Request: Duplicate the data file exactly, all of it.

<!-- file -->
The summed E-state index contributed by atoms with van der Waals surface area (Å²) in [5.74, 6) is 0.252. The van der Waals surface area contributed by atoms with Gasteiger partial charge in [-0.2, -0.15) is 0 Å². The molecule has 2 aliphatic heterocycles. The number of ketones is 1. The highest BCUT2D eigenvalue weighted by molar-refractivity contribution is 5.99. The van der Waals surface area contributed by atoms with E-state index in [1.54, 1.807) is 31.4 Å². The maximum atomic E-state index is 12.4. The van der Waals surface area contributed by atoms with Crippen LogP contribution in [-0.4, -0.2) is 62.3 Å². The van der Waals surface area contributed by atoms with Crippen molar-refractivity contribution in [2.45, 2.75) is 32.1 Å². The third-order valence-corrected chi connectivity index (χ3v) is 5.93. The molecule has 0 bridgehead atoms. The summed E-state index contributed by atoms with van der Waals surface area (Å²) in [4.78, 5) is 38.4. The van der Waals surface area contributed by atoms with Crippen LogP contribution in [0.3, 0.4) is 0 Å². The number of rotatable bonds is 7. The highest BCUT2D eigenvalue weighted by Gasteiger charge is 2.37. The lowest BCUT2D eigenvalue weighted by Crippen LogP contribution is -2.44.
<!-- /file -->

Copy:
The summed E-state index contributed by atoms with van der Waals surface area (Å²) in [5.74, 6) is 0.252. The van der Waals surface area contributed by atoms with Gasteiger partial charge in [-0.2, -0.15) is 0 Å². The molecule has 2 aliphatic heterocycles. The number of ketones is 1. The highest BCUT2D eigenvalue weighted by molar-refractivity contribution is 5.99. The van der Waals surface area contributed by atoms with E-state index in [1.54, 1.807) is 31.4 Å². The maximum atomic E-state index is 12.4. The van der Waals surface area contributed by atoms with Crippen LogP contribution in [-0.4, -0.2) is 62.3 Å². The van der Waals surface area contributed by atoms with Crippen molar-refractivity contribution in [2.45, 2.75) is 32.1 Å². The third-order valence-corrected chi connectivity index (χ3v) is 5.93. The molecule has 0 bridgehead atoms. The summed E-state index contributed by atoms with van der Waals surface area (Å²) in [4.78, 5) is 38.4. The van der Waals surface area contributed by atoms with Crippen LogP contribution in [0.3, 0.4) is 0 Å². The number of rotatable bonds is 7. The highest BCUT2D eigenvalue weighted by Gasteiger charge is 2.37. The lowest BCUT2D eigenvalue weighted by Crippen LogP contribution is -2.44.